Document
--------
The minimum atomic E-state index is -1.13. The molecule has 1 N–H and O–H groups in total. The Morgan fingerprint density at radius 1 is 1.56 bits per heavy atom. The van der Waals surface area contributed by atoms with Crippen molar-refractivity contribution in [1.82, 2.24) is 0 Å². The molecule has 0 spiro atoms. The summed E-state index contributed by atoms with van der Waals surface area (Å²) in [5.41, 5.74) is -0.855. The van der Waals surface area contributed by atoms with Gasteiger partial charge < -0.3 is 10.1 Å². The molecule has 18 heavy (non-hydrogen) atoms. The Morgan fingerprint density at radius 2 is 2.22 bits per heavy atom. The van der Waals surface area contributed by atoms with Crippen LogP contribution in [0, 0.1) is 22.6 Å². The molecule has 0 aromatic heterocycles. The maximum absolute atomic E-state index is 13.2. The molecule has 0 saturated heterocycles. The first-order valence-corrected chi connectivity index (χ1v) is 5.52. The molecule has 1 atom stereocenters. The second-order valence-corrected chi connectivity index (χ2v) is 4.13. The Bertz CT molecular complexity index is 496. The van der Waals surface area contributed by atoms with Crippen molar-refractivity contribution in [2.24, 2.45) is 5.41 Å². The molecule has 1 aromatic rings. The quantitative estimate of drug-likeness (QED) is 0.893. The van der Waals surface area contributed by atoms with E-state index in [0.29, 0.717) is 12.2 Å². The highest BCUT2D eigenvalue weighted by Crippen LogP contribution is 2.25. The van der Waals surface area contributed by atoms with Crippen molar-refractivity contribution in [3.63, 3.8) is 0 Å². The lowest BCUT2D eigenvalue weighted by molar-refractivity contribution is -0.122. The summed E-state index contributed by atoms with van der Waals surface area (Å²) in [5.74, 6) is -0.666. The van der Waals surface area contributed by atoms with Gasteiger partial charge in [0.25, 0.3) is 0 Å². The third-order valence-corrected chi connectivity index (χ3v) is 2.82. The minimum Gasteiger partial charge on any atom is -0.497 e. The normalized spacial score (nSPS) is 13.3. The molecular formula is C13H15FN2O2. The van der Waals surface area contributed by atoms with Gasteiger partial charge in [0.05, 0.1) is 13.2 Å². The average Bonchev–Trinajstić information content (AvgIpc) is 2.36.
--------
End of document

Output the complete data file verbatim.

The minimum atomic E-state index is -1.13. The molecule has 1 N–H and O–H groups in total. The Morgan fingerprint density at radius 1 is 1.56 bits per heavy atom. The van der Waals surface area contributed by atoms with Crippen molar-refractivity contribution in [1.82, 2.24) is 0 Å². The molecule has 0 spiro atoms. The summed E-state index contributed by atoms with van der Waals surface area (Å²) in [5.41, 5.74) is -0.855. The van der Waals surface area contributed by atoms with Gasteiger partial charge < -0.3 is 10.1 Å². The molecule has 18 heavy (non-hydrogen) atoms. The Morgan fingerprint density at radius 2 is 2.22 bits per heavy atom. The van der Waals surface area contributed by atoms with Crippen LogP contribution in [0, 0.1) is 22.6 Å². The molecule has 0 aromatic heterocycles. The maximum absolute atomic E-state index is 13.2. The molecule has 0 saturated heterocycles. The first-order valence-corrected chi connectivity index (χ1v) is 5.52. The molecule has 1 atom stereocenters. The second-order valence-corrected chi connectivity index (χ2v) is 4.13. The Bertz CT molecular complexity index is 496. The van der Waals surface area contributed by atoms with Crippen molar-refractivity contribution in [2.24, 2.45) is 5.41 Å². The molecule has 1 aromatic rings. The quantitative estimate of drug-likeness (QED) is 0.893. The van der Waals surface area contributed by atoms with E-state index in [0.29, 0.717) is 12.2 Å². The highest BCUT2D eigenvalue weighted by Crippen LogP contribution is 2.25. The van der Waals surface area contributed by atoms with Crippen molar-refractivity contribution in [3.63, 3.8) is 0 Å². The lowest BCUT2D eigenvalue weighted by molar-refractivity contribution is -0.122. The summed E-state index contributed by atoms with van der Waals surface area (Å²) in [5.74, 6) is -0.666. The van der Waals surface area contributed by atoms with Gasteiger partial charge in [0.25, 0.3) is 0 Å². The third-order valence-corrected chi connectivity index (χ3v) is 2.82. The minimum Gasteiger partial charge on any atom is -0.497 e. The normalized spacial score (nSPS) is 13.3. The molecular formula is C13H15FN2O2. The van der Waals surface area contributed by atoms with Gasteiger partial charge in [0.05, 0.1) is 13.2 Å². The average Bonchev–Trinajstić information content (AvgIpc) is 2.36.